Two timely videos worth watching (on sting rays and hydrogen-powered cars)

Two timely videos worth watching (on sting rays and hydrogen-powered cars)

Summary: To me, the Web is all about getting informed on-demand. Two videos that are making the rounds this week really get that point across.

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To me, the Web is all about getting informed on-demand. Two videos that are making the rounds this week really get that point across. The first of these had to do with Croc hunter Steve Irwin whose tragic death brought great sadness into our home.  Our children are big fans of his shows on Animal Planet. Prior to getting married, my wife and I loved watching Irwin in action so much that when we went to Australia for our honeymoon, we hoped to visit the zoo he ran and meet him (unfortunately, he wasn't htere at the time). Our weekend was dominated by wondering just how it is that such a docile creature as a sting ray -- one that seemed least likely of harming Steve Irwin given the sorts of beasts he customarily tangled with -- ended up doing the harm that it did. CNN has a video that very specifically, and in laymans' terms, answers that question, in the context of Irwin's death. The link to it appears in this article. As a side note, Animal Planet is scheduled to run a tribute to Irwin at 6pm EDT this evening.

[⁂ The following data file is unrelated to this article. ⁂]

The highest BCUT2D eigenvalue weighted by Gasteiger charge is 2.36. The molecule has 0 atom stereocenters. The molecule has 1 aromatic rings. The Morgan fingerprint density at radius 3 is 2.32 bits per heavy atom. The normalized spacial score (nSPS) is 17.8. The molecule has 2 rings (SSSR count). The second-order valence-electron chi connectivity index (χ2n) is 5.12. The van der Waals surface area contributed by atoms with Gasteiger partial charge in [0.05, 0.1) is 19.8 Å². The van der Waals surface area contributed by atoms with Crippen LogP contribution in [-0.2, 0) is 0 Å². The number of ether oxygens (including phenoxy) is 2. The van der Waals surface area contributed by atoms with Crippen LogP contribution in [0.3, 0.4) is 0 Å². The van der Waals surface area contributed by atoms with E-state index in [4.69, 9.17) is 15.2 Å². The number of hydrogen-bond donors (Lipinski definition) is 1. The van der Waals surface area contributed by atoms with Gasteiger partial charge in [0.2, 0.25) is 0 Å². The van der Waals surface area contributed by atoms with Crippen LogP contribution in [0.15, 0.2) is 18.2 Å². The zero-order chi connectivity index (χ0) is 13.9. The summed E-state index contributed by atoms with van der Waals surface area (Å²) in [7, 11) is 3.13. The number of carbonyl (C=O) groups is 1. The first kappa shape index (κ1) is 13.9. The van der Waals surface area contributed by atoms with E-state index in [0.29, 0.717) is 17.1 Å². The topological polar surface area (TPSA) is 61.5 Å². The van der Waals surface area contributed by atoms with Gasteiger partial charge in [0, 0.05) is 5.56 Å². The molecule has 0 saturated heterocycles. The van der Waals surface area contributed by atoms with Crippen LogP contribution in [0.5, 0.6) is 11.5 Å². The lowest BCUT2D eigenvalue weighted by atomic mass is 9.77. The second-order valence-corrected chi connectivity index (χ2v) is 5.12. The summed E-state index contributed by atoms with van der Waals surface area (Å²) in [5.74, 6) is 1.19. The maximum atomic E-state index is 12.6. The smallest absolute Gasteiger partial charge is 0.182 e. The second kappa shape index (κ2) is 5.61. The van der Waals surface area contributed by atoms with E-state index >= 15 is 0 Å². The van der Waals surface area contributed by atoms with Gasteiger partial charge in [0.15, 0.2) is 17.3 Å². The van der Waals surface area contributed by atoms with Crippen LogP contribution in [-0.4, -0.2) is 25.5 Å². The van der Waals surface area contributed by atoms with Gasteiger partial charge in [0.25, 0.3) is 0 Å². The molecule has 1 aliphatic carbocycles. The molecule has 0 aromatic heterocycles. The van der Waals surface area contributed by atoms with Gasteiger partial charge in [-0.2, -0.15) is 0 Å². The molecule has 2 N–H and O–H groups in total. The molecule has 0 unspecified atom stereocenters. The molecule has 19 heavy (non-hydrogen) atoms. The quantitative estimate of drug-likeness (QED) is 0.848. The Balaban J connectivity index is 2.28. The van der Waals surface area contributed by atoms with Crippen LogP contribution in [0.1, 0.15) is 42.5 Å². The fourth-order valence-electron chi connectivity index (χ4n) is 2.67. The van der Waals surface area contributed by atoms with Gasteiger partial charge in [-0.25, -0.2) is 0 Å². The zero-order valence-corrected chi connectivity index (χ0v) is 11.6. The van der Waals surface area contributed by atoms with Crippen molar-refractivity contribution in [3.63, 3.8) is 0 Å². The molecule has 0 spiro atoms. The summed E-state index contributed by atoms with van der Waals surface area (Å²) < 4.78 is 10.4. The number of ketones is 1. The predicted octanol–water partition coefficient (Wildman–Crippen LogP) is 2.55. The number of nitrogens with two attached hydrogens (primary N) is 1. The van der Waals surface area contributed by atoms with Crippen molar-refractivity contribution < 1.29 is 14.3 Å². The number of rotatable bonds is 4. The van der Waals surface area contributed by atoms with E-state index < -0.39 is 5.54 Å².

The other video came to me by way of my father and touches on another issue that my wife and I learned a lot about when we were in Australia: global warming. Given the proximity of Australia's rainforests to the Great Barrier Reef, it's one of the few places in the world that one can see a lot of the world's ecosystem wrapped up into a neat package in a single day's outing. 

Nutrients from the plant and wild life on the rainforest's mountains find their way down the mountainside where they're naturally filtered by mangrove roots in brackish water (crocodile infested brackish water I might add) after which they flow out into the ocean towards the Great Barrier Reef fueling an entirely different chain of nature that loses its footing if those nutrients disappear. But, as the average temperature rises annually, the plant and wildlife at the mountains' tops (life that requires a lower average temperature) dies off and is replaced by that which existed at a lower band on the mountain (in other words, global warming causes life to creep up-mountain in order to survive). 

The result of certain wildlife being "popped" off the top is that entire classes of nutrients never make it down the mountainside, through the mangroves, and out to the Reef which in turn causes devestation to the Reef which in turn results in an irreversible cavalacade of cataclysmically harmful events to the oceans, Mother Nature and the Earth. Back in 1999 when my wife and I were on our honeymoon in Australia and when there were lots of people saying that global warming was nothing but propaganda, the naturalists who gave us the tour showed us some very tangible evidence of the problem. Ever since that trip, we've tuned into stories about global warming (and tuned out the naysayers).